Dimethyl sulfide - Significance, origins, and control
- Author(s): Bamforth, CW
- et al.
Published Web Locationhttps://doi.org/10.1094/ASBCJ-2014-0610-01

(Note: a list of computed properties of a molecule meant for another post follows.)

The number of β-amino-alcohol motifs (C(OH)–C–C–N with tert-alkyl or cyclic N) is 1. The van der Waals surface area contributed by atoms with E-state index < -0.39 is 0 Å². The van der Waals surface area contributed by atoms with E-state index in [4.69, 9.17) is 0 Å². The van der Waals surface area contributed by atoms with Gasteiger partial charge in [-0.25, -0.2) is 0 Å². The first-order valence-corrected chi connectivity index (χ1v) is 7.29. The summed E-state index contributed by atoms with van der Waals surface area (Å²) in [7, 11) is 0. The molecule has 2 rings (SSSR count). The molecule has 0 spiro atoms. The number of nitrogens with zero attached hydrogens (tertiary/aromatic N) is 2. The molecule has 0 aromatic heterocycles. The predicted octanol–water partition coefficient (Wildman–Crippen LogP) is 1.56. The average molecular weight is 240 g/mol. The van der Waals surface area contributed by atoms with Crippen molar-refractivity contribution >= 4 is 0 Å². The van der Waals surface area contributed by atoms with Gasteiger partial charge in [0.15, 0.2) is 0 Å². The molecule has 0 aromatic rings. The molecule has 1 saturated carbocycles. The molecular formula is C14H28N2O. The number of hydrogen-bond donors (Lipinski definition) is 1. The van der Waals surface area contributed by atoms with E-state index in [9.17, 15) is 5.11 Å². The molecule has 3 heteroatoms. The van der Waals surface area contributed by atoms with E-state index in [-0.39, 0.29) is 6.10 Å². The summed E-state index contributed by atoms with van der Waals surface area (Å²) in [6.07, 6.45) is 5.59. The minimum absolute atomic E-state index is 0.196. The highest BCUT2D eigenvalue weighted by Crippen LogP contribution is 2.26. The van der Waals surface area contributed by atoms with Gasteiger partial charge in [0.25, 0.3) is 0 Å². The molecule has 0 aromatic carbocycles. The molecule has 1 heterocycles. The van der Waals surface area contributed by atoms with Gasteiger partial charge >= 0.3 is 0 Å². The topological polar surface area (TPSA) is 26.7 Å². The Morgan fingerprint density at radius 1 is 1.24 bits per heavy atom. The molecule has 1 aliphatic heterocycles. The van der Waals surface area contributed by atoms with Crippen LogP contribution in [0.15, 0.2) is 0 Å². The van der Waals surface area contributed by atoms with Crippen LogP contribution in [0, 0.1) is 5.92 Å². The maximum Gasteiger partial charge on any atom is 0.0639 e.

© 2014 American Society of Brewing Chemists, Inc. Dimethyl sulfide (DMS) is a substantial contributor to the aroma of many lager-style beers. Opinion varies on its desirability. It can be derived in beer from two sources: the thermal decomposition of S-methylmethionine (SMM) produced in the embryo of barley during germination, or the reduction of dimethyl sulfoxide (DMSO, derived from the breakdown of SMM during the curing of malt) by yeast. The enzyme that effects DMSO reduction is a reductase whose primary function is the reduction of methionine sulfoxide and which competes for reducing power with several other cellular systems. Control of DMS production from SMM is achieved by specifying precursor levels in malt, by attending to the vigor and duration of the boil, and by controlling the length of the whirlpool stand. Control of DMS production from yeast is achieved by specifying yeast strain, wort gravity, free amino nitrogen and pH, the type of fermenter (ergo the extent of volatilization), and the fermentation temperature.
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